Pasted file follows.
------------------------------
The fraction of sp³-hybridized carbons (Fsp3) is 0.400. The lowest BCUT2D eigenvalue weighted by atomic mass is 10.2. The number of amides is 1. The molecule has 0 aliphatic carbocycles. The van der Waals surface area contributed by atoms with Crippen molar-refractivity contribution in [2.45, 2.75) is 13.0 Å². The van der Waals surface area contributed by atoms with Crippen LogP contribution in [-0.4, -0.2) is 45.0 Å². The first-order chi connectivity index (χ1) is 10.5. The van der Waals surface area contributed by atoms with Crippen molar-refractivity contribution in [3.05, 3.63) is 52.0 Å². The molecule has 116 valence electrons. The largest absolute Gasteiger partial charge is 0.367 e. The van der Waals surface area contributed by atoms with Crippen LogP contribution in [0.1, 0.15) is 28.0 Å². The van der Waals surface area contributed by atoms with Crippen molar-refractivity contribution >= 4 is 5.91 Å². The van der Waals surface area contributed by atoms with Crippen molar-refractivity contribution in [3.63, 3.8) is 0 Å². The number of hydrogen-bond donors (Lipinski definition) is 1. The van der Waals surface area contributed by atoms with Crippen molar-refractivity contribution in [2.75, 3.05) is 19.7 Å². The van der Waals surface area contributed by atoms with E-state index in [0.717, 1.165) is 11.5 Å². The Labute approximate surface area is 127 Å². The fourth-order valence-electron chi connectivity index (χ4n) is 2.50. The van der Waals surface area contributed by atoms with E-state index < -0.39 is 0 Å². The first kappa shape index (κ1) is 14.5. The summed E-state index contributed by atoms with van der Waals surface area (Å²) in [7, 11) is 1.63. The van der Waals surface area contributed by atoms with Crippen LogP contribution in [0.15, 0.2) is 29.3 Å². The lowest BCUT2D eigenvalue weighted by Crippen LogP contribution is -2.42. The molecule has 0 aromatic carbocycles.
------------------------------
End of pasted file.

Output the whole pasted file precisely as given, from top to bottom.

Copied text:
The fraction of sp³-hybridized carbons (Fsp3) is 0.400. The lowest BCUT2D eigenvalue weighted by atomic mass is 10.2. The number of amides is 1. The molecule has 0 aliphatic carbocycles. The van der Waals surface area contributed by atoms with Crippen molar-refractivity contribution in [2.45, 2.75) is 13.0 Å². The van der Waals surface area contributed by atoms with Crippen LogP contribution in [-0.4, -0.2) is 45.0 Å². The first-order chi connectivity index (χ1) is 10.5. The van der Waals surface area contributed by atoms with Crippen molar-refractivity contribution in [3.05, 3.63) is 52.0 Å². The molecule has 116 valence electrons. The largest absolute Gasteiger partial charge is 0.367 e. The van der Waals surface area contributed by atoms with Crippen LogP contribution in [0.1, 0.15) is 28.0 Å². The van der Waals surface area contributed by atoms with Crippen molar-refractivity contribution >= 4 is 5.91 Å². The van der Waals surface area contributed by atoms with Crippen molar-refractivity contribution in [3.63, 3.8) is 0 Å². The number of hydrogen-bond donors (Lipinski definition) is 1. The van der Waals surface area contributed by atoms with Crippen molar-refractivity contribution in [2.75, 3.05) is 19.7 Å². The van der Waals surface area contributed by atoms with E-state index in [0.717, 1.165) is 11.5 Å². The Labute approximate surface area is 127 Å². The fourth-order valence-electron chi connectivity index (χ4n) is 2.50. The van der Waals surface area contributed by atoms with E-state index < -0.39 is 0 Å². The first kappa shape index (κ1) is 14.5. The summed E-state index contributed by atoms with van der Waals surface area (Å²) in [7, 11) is 1.63. The van der Waals surface area contributed by atoms with Crippen LogP contribution in [0.15, 0.2) is 29.3 Å². The lowest BCUT2D eigenvalue weighted by Crippen LogP contribution is -2.42. The molecule has 0 aromatic carbocycles.